After many months of devel­op­ment, Microsoft has final­ly fin­ished work­ing on Inter­net Explor­er 9, which was released to mar­ket a cou­ple of hours ago (9 AM Pacif­ic Time). This iter­a­tion of the brows­er rep­re­sents Microsoft­’s first real attempt to make stan­dards sup­port a pri­or­i­ty, and sports some new use­ful fea­tures. If you’re run­ning Win­dows Vista or Win­dows 7, it’s worth downloading.

About the first thing many peo­ple might notice when start­ing up Inter­net Explor­er 9 is the min­i­mized user inter­face, or UI. Mim­ic­k­ing Chromi­um, Microsoft has com­bined the address bar and the search bar, but it has gone a step fur­ther by squeez­ing tabs onto the same row as the com­bined URL and search bar. Addi­tion­al­ly, the sta­tus bar is now hid­den by default.

I can under­stand the log­ic behind these deci­sions, but I don’t agree with them. A UI refresh should always be backed by sol­id justification.

In this case, I feel like that jus­ti­fi­ca­tion is missing.

To me, brows­er tool­bars and menus are like the con­trols on my car’s dash­board. They’re essen­tial for brows­ing, just as the car’s con­trols are for dri­ving. While it’s true that I am usu­al­ly look­ing at the road through my wind­shield, I need to be able to adjust the car’s set­tings quick­ly (with­out hav­ing to press too many but­tons) to dri­ve com­fort­ably. I am not inter­est­ed in a min­i­mal­ist user inter­face; I want an effec­tive and effi­cient user interface.

Like oth­er users, I keep a great many tabs open simal­ta­ne­ous­ly, and I want a tab bar that stretch­es all the way across the screen so I can see more tabs at once.  I also appre­ci­ate hav­ing a sta­tus bar so I can see URLs when I hov­er over them (and so I can see how a serv­er is respond­ing when I try to load a web page).

I would con­sid­er IE 9 unus­able if it did not offer users the option to reur­rect the sta­tus bar and force tabs to be on their own row.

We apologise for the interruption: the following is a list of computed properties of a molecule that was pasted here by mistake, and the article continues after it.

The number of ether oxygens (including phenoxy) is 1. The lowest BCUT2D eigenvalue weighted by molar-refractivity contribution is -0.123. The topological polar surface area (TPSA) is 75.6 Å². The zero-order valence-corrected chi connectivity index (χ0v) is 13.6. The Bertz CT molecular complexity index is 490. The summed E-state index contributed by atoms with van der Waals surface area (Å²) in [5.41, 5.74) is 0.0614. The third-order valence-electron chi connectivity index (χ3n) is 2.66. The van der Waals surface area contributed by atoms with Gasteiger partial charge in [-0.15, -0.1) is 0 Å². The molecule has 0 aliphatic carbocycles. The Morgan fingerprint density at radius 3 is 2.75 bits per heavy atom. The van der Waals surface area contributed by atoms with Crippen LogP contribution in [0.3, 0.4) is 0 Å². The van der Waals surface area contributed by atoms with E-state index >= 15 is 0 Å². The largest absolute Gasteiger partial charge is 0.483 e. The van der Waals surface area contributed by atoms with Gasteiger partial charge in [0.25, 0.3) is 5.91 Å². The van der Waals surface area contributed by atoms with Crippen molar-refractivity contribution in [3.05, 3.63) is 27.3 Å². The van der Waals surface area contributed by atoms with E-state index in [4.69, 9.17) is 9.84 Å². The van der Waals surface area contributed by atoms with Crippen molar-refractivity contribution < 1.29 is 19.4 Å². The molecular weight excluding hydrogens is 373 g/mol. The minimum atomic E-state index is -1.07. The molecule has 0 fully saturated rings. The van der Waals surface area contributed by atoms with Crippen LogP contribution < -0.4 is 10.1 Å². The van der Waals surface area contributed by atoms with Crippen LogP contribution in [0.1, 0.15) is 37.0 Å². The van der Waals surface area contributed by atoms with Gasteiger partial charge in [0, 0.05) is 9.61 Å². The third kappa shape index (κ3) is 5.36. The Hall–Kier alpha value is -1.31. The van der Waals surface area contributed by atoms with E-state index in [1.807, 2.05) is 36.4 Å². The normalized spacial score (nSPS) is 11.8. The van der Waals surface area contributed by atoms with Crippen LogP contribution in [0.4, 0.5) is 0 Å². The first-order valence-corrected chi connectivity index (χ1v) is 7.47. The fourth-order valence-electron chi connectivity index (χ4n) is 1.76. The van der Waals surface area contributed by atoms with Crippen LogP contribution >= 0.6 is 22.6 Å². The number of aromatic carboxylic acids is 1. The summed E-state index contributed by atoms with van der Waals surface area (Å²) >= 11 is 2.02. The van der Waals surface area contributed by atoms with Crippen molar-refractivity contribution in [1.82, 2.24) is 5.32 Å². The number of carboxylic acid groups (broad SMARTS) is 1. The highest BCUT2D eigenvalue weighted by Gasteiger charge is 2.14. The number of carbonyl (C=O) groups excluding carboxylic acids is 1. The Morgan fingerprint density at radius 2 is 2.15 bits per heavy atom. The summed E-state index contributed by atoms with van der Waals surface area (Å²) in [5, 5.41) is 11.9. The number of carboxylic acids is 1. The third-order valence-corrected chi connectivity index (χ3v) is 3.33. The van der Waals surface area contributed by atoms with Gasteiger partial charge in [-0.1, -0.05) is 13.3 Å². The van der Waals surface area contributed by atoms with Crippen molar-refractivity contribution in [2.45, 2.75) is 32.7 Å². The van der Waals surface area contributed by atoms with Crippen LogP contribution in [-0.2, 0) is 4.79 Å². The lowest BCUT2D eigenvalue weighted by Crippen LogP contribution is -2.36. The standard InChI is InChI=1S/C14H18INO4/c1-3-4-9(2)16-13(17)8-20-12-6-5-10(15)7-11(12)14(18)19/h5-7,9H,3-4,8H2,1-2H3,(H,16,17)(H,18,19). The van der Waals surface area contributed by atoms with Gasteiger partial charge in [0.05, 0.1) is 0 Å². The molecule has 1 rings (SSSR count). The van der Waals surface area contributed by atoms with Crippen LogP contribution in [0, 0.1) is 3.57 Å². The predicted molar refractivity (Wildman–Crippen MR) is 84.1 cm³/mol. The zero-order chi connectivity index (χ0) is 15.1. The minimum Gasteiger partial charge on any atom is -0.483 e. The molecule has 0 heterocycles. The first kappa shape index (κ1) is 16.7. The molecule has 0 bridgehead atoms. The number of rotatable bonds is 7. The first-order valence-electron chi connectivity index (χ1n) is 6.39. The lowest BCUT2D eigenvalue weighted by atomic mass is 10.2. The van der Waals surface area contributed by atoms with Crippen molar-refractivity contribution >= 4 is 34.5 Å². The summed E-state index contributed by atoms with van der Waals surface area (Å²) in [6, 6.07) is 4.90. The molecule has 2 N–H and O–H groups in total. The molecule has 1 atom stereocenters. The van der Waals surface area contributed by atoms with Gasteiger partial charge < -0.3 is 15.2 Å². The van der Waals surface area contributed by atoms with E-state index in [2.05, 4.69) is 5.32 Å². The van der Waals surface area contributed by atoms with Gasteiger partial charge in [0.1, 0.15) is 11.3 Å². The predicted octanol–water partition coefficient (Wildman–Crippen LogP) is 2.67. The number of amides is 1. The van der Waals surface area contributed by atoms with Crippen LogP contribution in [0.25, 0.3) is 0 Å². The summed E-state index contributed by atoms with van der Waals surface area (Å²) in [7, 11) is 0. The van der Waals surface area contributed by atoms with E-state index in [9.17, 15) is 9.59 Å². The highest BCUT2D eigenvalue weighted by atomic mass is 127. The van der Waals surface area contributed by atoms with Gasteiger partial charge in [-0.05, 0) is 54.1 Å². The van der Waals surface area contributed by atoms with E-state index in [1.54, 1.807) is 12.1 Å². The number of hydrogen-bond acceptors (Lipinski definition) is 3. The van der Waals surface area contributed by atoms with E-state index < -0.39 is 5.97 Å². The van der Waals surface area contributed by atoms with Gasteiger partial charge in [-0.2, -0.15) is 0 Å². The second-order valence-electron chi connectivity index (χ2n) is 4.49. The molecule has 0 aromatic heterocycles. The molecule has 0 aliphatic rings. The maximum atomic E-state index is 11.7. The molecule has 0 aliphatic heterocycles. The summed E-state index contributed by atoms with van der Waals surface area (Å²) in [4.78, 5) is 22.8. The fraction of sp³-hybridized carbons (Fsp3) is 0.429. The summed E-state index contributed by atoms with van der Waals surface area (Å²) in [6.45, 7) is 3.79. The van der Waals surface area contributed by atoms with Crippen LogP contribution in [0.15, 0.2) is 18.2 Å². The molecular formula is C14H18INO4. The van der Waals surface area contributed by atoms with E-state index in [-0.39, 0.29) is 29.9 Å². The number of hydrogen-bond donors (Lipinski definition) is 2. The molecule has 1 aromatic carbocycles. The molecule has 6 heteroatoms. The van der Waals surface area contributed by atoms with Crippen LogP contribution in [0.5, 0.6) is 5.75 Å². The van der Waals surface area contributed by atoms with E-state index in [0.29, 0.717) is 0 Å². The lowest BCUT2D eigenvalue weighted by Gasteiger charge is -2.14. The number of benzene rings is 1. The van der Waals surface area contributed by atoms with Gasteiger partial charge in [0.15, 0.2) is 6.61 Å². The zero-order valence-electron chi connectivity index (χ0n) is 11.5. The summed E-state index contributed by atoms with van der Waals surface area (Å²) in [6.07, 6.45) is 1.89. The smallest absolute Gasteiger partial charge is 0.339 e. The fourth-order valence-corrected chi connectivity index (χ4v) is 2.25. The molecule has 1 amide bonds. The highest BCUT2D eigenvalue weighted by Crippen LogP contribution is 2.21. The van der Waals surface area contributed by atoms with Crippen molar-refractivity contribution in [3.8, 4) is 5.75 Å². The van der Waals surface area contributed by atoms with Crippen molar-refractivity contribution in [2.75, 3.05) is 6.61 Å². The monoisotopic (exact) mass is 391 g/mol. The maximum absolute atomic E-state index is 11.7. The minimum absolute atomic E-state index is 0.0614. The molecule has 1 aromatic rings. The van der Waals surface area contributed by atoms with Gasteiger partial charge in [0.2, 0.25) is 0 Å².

For­tu­nate­ly, it does. All it takes to restore the sta­tus bar and to decou­ple the URL bar from the tab bar is to right click at the top of the screen and choose “Sta­tus bar” and “Show tabs on a sep­a­rate row”.

I do like that IE9 looks more pol­ished. IE8 nev­er quite felt to me like it com­plete­ly meshed with Aero. I also like the new pin­ning fea­ture, which allows IE9 users to pin a web­site to their Win­dows 7 taskbars for easy access.

IE9 is also faster, although it still does­n’t hold a can­dle to Mozil­la Fire­fox, which has raised the bar again with Fire­fox 4, the forth­com­ing ver­sion of its cross-plat­form brows­er. But it is a sig­nif­i­cant improve­ment over past ver­sions of Inter­net Explor­er. Many web­sites look much-improved, includ­ing those that were tak­ing advan­tage of fea­tures in Cas­cad­ing Style Sheets (CSS) and Hyper­text Markup Lan­guage (HTML) that were not pre­vi­ous­ly supported.

As a devel­op­er, I’m excit­ed about Inter­net Explor­er 9, because it’s replac­ing Inter­net Explor­er 8 (and 7). As a user, I’m not that excit­ed, because Fire­fox is my pri­ma­ry brows­er, as I allud­ed to ear­li­er. I like Fire­fox for four key reasons:

  • It’s cross-plat­form. I like hav­ing the same brows­er avail­able to me on Win­dows, Mac, and Kubun­tu. Fire­fox’s Sync ensures that my book­marks and brows­ing his­to­ry are with me no mat­ter what OS I’m using.
  • It’s free soft­ware. Any­one can help improve Fire­fox because the code is open source. Fire­fox’s license requires any­one who makes improve­ments to con­tribute them back to the community.
  • It has an unpar­al­leled selec­tion of add-ons. Fire­fox is unmatched in terms of the addi­tion­al func­tion­al­i­ty that can be added into the brows­er through exten­sions or themes.
  • It’s rugged. I put Fire­fox through a lot as a pow­er user. Occas­sion­al­ly, Fire­fox does crash, but when it does, it always recov­ers my brows­ing ses­sion for me. Crash-han­dling has been sig­nif­i­cant­ly improved late­ly, and plu­g­ins now fail grace­ful­ly instead of break­ing everything.

With all that said, con­grat­u­la­tions to Microsoft for all it’s done to imple­ment sup­port for web stan­dards in this release. Devel­op­ers have been wait­ing for Microsoft to get to this point for a long time.

Thank good­ness IE9 has final­ly arrived.

About the author

Andrew Villeneuve is the founder and executive director of the Northwest Progressive Institute, as well as the founder of NPI's sibling, the Northwest Progressive Foundation. He has worked to advance progressive causes for over two decades as a strategist, speaker, author, and organizer. Andrew is also a cybersecurity expert, a veteran facilitator, a delegate to the Washington State Democratic Central Committee, and a member of the Climate Reality Leadership Corps.

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One reply on “Microsoft releases Internet Explorer 9”

  1. As a devel­op­er, the main rea­son to be excit­ed about IE 9 is that it sup­ports HTML 5, and hope­ful­ly will cause peo­ple run­ning old­er ver­sions of IE to upgrade to a bet­ter brows­er than the awful IE 7, and so-so IE 8.

    As a user, even if you don’t use IE, the pri­or fact will mean that more sites will take the leap and take advan­tage of HTML 5 features.

    IMO IE 9 may also spell the begin­ning of the end for Flash, and indi­ca­tions are Adobe thinks so as well.

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